Wednesday, May 9, 2012

High Peaks Happy Hour: Essex Inn, Essex

The town of Essex has a coastal New England charm, from the centuries old brick homes and diagonal street parking, to the waterfront buildings in colors to rival the Atlantic coast. The Essex Inn, grand in comparative scale to the federal and Greek revival style architecture that defines the hamlet, is the centerpiece of Essex. With a full-length front porch, imposing white columns and freshly painted yellow siding, the Essex Inn’s cheerful facade is warm and inviting.

Management of the 200-year-old Essex Inn was undertaken by Gladys and Josh Archer in 2010 after it was meticulously renovated and restored in a year-and-a-half-long process by Rick and Karen Dalton, who initially purchased it to house the College for Every Student (CFES) organization.

The inn has taken on an authentic, historic appearance that feels timeless and original. Wood is artfully employed in countless hues and textures, with rough sawn board walls, a low, exposed beam ceiling, and softly glowing wide plank floors, finished with hand-forged replica nails. Wavy glass windows and a two-sided brick fireplace partition the tavern room from the more formal dining area. Furnishings exhibit a distinct Adirondack flair in the interior design of Delevan’s Tavern. Furnishings contrast smooth polished wood with heavy handcrafted rustic creations of twisted roots, sticks and antlers.

A thick pine slab bar, with seating for just four, overlooks rustic birch bark cabinetry housing the bar inventory. Wait staff, all of whom are bar trained, scurry in and out of the miniscule confines, each preparing drinks for his or her own orders. Table seating in the tavern is reminiscent of a town meeting place where one could argue politics, local and national, expound on the weather in front of the fireplace, or share gossip of local flavor.

Energetically revitalized and renewed with enthusiasm, Gladys and Josh have revived the essence of community and camaraderie within the gracious walls of the tavern as a meeting place for townspeople and visitors alike. From themed gatherings and dinner specials to Tuesday Martini Merdi, fresh and innovative ideas flourish.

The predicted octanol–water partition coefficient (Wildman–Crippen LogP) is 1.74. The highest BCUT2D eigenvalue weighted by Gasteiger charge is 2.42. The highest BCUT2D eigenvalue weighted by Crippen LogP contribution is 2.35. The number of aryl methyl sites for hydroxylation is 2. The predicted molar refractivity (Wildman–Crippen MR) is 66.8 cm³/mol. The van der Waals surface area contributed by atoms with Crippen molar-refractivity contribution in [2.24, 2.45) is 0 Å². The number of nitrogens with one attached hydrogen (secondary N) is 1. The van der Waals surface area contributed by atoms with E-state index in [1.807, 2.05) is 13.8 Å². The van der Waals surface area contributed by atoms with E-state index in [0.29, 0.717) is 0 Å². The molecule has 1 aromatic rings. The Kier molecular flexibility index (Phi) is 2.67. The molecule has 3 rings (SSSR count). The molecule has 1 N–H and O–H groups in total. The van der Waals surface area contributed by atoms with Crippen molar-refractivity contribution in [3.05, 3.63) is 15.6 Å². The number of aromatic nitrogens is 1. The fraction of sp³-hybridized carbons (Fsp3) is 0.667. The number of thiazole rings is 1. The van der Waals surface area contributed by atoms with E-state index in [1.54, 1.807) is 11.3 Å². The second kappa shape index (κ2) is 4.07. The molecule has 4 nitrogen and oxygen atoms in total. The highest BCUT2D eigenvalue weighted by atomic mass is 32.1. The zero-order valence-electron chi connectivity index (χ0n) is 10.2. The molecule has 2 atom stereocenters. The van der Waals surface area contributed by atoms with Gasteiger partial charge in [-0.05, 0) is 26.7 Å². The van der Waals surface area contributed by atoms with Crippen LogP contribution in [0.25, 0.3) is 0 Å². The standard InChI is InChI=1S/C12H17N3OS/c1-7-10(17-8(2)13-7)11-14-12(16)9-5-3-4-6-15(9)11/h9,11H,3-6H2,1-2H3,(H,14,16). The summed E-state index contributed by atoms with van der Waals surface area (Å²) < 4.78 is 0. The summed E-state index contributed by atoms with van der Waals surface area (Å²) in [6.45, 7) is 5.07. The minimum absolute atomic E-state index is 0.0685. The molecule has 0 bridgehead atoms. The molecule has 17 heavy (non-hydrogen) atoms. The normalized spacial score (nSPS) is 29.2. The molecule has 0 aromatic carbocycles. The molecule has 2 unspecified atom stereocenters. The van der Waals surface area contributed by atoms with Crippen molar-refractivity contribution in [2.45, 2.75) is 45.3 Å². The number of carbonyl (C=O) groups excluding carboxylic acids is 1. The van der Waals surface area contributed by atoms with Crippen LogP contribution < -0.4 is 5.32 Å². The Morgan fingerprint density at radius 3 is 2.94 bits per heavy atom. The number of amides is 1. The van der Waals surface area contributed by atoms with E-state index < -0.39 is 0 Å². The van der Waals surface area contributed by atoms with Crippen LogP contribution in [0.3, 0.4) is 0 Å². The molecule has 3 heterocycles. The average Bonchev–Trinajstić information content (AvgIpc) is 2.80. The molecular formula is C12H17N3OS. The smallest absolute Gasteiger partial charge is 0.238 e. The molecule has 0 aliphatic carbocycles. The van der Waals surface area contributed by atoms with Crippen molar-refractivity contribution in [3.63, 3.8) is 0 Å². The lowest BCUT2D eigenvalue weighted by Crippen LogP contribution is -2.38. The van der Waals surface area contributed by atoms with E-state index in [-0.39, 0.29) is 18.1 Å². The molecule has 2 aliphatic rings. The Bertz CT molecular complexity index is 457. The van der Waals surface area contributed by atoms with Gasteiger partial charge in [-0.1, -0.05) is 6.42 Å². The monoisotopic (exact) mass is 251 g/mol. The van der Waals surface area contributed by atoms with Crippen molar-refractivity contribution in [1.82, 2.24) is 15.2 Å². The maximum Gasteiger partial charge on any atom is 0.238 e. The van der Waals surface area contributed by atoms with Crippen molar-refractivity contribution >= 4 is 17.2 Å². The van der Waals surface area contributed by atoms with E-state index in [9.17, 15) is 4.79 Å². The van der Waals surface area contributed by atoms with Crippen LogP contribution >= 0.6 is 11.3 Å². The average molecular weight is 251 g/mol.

Gladys and Josh have been creative in making the Essex Inn the place to be in Essex all year round. Community Happy Hour on Thursdays from 5 p.m. until 9 p.m. has become an increasingly popular mainstay for the Essex Inn. Just last week, they featured a Kentucky Derby party touted to be in the finest fashion. They have offered a variety of wine tastings and cooking classes. On Fridays during the summer, the inn will feature music outside in the garden patio area, and in July and August, “afternoon tea”, encouraging a luncheon on the grass, parasols optional.

Though diminutive in size, the bar bulges with creative capacity. A hybrid of two of her favorites, Pam couldn’t resist ordering the Margarita-tini, which was essentially a margarita in a martini glass, but painstakingly prepared with fresh ingredients, muddled with the stubby end of an antler by Alex, our server-of-the-moment.

The Sinnfully Essex is a house specialty made with Chambord, vodka and a splash of cranberry juice, embellished with a sugar rim and brandy-soaked cherry. Specialty drinks are priced at around $9. Kim chose the Ubu ale from the modest but well-selected bottled beer choices that also include Stella Artois, Magic Hat, Guinness, Lake Placid IPA and Redbridge, all priced from $3 to $5. The wine selection is well-rounded with several options and ranges from house wines at $7 a glass; $27 a bottle to an assortment of reds and whites at $8 to $13 glass; $30 to $155 bottle.